Safety for potentially explosive atmospheres with electrically conductive PRE-ELEC® plastics


Imagine an environment where the air contains some potentially explosive substance like oil fumes, sawdust, or baking flour. Then some innocent equipment creates a spark of electricity that ignites the substance flowing in the air. People can get hurt in the explosion, and the buildings can suffer damage or even burn down.

This kind of explosion could happen at a gas station, a coal mine, or a bakery. A better-known example is the danger of smoking at a gas station. But many people don't realize that baking flour, for example, can be explosive. Or that electric discharge from an electrically resistant material can ignite an explosion.  


ATEX directive

European Union's ATEX Directive (2014/34/EU) is meant to protect people and buildings from these accidental explosions. The two directives set requirements for equipment and the workplace. There's no specific directive for the raw materials used in the equipment, but the materials need to be compatible with the requirements for the whole equipment.

Electrically conductive plastics create safe environments

Plastics can be a source of electric discharge if the resistance of the material is over 109—1012 ohms. Using that kind of plastics in equipment might cause dangerous explosions in ATEX environments.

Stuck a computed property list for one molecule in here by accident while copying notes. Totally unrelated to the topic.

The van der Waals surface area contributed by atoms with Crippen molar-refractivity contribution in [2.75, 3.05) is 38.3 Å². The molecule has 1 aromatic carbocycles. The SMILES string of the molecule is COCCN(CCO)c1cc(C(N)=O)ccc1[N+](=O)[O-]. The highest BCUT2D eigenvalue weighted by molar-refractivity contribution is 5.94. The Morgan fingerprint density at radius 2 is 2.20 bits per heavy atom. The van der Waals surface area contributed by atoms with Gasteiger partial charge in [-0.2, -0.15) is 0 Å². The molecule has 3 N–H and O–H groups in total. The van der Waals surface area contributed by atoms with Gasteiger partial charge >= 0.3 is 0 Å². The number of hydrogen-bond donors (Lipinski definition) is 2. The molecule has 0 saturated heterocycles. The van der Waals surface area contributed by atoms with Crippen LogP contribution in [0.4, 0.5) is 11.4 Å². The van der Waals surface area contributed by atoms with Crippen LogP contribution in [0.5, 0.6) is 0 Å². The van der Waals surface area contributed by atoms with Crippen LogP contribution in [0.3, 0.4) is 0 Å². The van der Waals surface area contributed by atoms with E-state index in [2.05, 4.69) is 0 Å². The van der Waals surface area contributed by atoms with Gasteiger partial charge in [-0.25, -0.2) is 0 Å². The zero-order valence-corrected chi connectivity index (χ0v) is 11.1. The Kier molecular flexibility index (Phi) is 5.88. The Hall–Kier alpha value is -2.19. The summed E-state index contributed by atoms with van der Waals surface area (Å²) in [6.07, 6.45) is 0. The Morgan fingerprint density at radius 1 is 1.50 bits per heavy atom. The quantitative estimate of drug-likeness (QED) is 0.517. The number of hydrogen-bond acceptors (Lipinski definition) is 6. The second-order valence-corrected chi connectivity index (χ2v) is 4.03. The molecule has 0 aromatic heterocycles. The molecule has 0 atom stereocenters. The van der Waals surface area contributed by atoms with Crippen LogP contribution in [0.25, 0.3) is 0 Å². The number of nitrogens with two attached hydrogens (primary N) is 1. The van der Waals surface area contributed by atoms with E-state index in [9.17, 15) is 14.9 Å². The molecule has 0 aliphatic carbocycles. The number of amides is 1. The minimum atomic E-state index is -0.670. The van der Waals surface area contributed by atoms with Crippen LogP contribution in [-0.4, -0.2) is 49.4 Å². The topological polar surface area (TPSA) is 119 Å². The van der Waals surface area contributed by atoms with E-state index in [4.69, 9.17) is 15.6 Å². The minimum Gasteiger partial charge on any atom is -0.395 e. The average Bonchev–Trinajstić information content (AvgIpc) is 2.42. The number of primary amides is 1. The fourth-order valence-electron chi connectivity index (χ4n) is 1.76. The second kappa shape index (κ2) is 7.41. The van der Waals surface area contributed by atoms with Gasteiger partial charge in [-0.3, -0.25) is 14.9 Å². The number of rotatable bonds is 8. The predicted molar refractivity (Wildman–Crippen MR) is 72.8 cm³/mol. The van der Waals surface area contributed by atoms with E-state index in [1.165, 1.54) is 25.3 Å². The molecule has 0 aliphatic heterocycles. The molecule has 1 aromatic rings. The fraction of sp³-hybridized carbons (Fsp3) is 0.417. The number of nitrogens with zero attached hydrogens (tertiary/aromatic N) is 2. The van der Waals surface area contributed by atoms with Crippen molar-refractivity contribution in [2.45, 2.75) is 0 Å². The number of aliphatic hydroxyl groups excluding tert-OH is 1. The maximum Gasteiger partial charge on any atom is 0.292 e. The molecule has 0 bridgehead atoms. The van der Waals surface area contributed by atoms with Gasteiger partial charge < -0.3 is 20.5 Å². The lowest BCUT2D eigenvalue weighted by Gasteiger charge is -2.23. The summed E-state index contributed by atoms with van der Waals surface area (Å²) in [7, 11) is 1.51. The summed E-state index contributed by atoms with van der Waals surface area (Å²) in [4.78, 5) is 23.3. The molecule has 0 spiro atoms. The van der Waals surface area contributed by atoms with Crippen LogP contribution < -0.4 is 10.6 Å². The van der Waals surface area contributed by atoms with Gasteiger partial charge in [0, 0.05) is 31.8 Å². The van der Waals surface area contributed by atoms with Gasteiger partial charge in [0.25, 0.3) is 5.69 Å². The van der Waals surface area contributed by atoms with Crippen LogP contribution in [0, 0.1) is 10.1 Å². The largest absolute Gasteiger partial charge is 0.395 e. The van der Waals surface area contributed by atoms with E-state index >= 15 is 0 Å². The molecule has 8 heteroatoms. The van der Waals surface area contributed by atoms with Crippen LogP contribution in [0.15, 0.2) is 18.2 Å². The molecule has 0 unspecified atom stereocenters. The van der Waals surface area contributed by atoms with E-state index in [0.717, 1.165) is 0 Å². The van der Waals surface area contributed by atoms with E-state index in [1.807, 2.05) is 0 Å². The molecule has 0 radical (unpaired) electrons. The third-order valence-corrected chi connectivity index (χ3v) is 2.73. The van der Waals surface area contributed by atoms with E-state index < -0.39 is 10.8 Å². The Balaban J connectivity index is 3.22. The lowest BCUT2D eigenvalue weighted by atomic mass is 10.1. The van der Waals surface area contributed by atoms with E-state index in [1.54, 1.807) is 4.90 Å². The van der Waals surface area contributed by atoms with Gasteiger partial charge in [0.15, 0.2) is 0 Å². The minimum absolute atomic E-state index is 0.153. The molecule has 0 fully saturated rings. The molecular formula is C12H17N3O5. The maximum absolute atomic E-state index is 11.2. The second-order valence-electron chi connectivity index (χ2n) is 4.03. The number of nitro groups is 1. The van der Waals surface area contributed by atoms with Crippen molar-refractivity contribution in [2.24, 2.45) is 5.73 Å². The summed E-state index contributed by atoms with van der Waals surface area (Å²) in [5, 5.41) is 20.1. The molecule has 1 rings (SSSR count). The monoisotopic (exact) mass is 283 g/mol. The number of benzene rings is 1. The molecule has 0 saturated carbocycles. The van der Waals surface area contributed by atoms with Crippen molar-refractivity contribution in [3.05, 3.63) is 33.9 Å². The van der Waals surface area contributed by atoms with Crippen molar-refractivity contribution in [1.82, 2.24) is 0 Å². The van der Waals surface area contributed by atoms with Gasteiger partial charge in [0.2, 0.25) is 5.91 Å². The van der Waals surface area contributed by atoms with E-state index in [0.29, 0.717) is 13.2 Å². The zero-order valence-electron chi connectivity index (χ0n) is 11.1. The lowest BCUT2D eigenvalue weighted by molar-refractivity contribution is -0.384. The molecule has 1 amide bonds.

Premix's electrically conductive PRE-ELEC® plastics typically have much lower resistance, and they can be customized to fulfill the customer's specifications. Compared to metals, plastics are cheaper, lighter, and corrosion-resistant. The plastics can even be made flame-retardant.

Premix works together with the customer

We at Premix support our customers when designing ATEX-compatible equipment. We have a large variety of electrically conductive plastics already available, and we often develop suitable materials with our customers.  

Premix provides raw material with specific material parameters like surface resistance and temperature stability. All materials and components have to pass the product's ex-certification process. The process depends on the equipment, chosen Ex-shielding methods, and the operating temperatures of the equipment.  

Based on this information, Premix can recommend the best-fit material, but the equipment will receive the final and official material approval only from the Ex-certification testing. 

A mining environment, an example of ATEX environments

Mines are often Ex environments and need ATEX certified equipment

Frequently asked questions (FAQ)

We have collected here some questions on ATEX from our customers and Premix colleagues. Riku Vuorinen, our trusted external expert, has provided the answers. Contact us if you have any further questions!


Riku Vuorinen works as a Senior Expert and Lead Auditor in Eurofins Expert Services Oy. He is responsible for the Notified Body functions under the European ATEX Directive as well as the certification services according to the IEC explosion protection standards. Riku is also a member of several working groups of international Ex-standardization.


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